Spiritualism developed into a popular “alternative” spirituality in Britain and America during the nineteenth Century. From a series of paranormal occurrences in the United States, Spiritualism devoured the yearnings of its age.

From the Fox Sisters in upstate New York during 1848, which begun a craze for seances in nineteenth century America, where a system of pattern “raps” or disembodies taps on wood, allowed the spirit of the deceased to send messages to the world from their afterlife.

However, the movement  quickly came to an end in the United States amidst the chaos of the Civil War in the 1860s. From there, however, it spread to Britain, where it was firmly established in the second half of the nineteenth century.

A number of distinctive factors can be associated with the appeal of Spiritualism. Perhaps most alluring was its apparent proof for the immortality of the soul, a deeply rooted belief called into question by contemporary philosophical trends, now demonstrated before an audience. It was also popular due to the prominence given to women, on middle-class female behaviour characteristic of Britain and America in the 1800s. Rapping’s, loud cries of messages from the other world, and the dramatic stage persona of the medium allowed women to be uninhibited in public whilst retaining respectability. The ever-present difficulty, of course, was for the medium to continue ‘performing’ under the increasingly strict test conditions needed to prove their truth. Florence Cook, one of the celebrated mediums of the 1870s, saw her initially strong apparitions become increasingly weakened as the pressure mounted, despite her protests that overt test-conditions frightened spirits away. Many mediums had their reputations broken and died in poverty; those found to have faked apparitions by foot-tapping or forged ectoplasm were usually taunted by their followers, who claimed that the later forgeries only occurred due to intrusive conditions. In addition to test conditions, this also meant the theatrical side of affairs, namely the need to contend with an abusive audience. After the medium Annie Fairlamb resigned from her society, she blamed frequently hostile audiences who taunted her when materializations were not forthcoming. The result was that, although initially liberating for many women, fashionable spiritualism could leave them trapped in their surroundings.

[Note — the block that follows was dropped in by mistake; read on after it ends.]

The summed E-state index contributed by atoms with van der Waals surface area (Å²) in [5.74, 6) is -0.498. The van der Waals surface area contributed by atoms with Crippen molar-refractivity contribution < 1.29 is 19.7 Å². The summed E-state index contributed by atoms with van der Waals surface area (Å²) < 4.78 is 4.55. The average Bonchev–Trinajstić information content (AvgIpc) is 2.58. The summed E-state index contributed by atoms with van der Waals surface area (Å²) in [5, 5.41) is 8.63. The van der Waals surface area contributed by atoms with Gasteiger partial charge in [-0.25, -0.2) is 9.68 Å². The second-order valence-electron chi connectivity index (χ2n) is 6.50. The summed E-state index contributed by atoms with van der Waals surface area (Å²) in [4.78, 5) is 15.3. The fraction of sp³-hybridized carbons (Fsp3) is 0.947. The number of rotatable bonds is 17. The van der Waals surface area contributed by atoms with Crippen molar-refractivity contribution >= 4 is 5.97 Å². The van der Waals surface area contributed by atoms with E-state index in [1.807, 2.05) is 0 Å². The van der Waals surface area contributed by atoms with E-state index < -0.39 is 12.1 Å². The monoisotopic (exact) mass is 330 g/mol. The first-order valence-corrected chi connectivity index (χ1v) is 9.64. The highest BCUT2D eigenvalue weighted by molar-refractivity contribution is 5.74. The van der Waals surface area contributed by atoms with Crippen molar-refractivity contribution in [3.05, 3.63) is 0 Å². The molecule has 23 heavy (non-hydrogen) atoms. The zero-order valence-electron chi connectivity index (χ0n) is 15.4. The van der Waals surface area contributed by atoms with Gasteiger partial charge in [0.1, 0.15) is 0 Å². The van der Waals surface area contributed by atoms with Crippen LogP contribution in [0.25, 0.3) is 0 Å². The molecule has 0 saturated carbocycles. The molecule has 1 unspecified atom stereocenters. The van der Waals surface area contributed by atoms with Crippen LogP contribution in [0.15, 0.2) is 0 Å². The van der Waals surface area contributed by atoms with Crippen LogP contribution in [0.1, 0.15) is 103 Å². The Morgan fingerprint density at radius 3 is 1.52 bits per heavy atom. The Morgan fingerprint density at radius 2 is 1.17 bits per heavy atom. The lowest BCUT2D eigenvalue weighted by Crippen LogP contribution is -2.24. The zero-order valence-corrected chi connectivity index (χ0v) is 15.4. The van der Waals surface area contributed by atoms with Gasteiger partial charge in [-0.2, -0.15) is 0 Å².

The world of spiritualism, both a quest for scientific rigour and spiritual meaning, was effectively the increasing of sceptics, and the Victorian quest for novelty amidst conventional society. For some, it was a liberation from the freedom of formality of middle class Victorian society, for others it was a sign of absurd credulity joined the exasperations both of clergymen and academics at the dawn of the twentieth century.

Love and Light

Helen

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